July 24, 2009
Crucial radioisotope in short supply
A world-wide shortage of a crucial radioisotope threatens to set back the quality of medical care several decades, U.S. doctors said.
Technetium-99m is used in more than 40,000 medical procedures in the United States each day. The isotope is key to tests for cancer, kidney function and cardiac disease.
A 51-year-old reactor in Ontario, Canada, has been idle since mid-May because of safety problems and may never reopen, The New York Times reported Friday. The other major supplier, a 47-year-old Dutch reactor at Petten, is closed for at least a month and it's future is uncertain.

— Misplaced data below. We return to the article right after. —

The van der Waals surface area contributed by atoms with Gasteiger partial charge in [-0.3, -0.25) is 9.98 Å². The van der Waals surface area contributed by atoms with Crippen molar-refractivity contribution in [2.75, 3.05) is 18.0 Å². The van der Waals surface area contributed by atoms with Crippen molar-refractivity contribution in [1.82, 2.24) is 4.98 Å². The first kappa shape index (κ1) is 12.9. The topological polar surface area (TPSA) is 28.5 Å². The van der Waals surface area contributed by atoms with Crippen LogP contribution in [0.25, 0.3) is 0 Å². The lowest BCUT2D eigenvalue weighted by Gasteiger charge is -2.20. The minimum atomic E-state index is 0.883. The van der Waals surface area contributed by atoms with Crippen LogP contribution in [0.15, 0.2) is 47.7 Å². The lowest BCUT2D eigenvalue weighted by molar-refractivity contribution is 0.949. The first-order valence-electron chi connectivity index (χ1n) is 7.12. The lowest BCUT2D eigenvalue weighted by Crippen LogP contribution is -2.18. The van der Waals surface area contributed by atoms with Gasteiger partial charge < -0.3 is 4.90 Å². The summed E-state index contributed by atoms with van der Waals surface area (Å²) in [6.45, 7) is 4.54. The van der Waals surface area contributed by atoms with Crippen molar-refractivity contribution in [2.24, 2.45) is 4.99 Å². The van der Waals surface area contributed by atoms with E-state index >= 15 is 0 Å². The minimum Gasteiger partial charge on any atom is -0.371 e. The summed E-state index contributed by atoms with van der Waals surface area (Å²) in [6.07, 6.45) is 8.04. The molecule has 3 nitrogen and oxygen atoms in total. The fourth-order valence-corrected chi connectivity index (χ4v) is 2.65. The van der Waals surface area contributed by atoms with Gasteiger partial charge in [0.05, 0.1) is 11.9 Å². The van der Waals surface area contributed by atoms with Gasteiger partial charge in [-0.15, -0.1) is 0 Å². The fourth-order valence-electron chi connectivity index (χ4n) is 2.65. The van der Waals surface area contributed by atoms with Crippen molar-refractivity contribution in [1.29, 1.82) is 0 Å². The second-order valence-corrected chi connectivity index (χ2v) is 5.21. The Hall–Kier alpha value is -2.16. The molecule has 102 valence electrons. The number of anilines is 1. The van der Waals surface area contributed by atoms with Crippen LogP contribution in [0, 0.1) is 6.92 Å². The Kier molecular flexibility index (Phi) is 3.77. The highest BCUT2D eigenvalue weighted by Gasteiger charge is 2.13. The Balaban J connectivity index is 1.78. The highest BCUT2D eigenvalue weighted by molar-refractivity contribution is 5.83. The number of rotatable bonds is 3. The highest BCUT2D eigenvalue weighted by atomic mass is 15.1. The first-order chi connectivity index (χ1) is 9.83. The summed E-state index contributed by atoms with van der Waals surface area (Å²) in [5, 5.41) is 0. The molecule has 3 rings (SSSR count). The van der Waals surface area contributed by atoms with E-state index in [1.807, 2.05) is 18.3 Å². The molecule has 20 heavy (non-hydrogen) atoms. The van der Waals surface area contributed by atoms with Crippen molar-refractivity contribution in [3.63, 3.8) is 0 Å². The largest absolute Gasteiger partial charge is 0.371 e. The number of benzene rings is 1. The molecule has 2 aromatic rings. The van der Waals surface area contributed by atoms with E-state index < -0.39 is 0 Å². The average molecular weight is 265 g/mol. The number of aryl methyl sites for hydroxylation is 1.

This is a huge hit, said Dr. Michael M. Graham, president of the Society of Nuclear Medicine. Without adequate supplies of technetium-99m, the quality of medical care drops back to the 1960s, Graham said.
The White House is coordinating an effort to find new sources, while a bill introduced in Congress would authorize $163 million over five years to assure new production, the Times reported.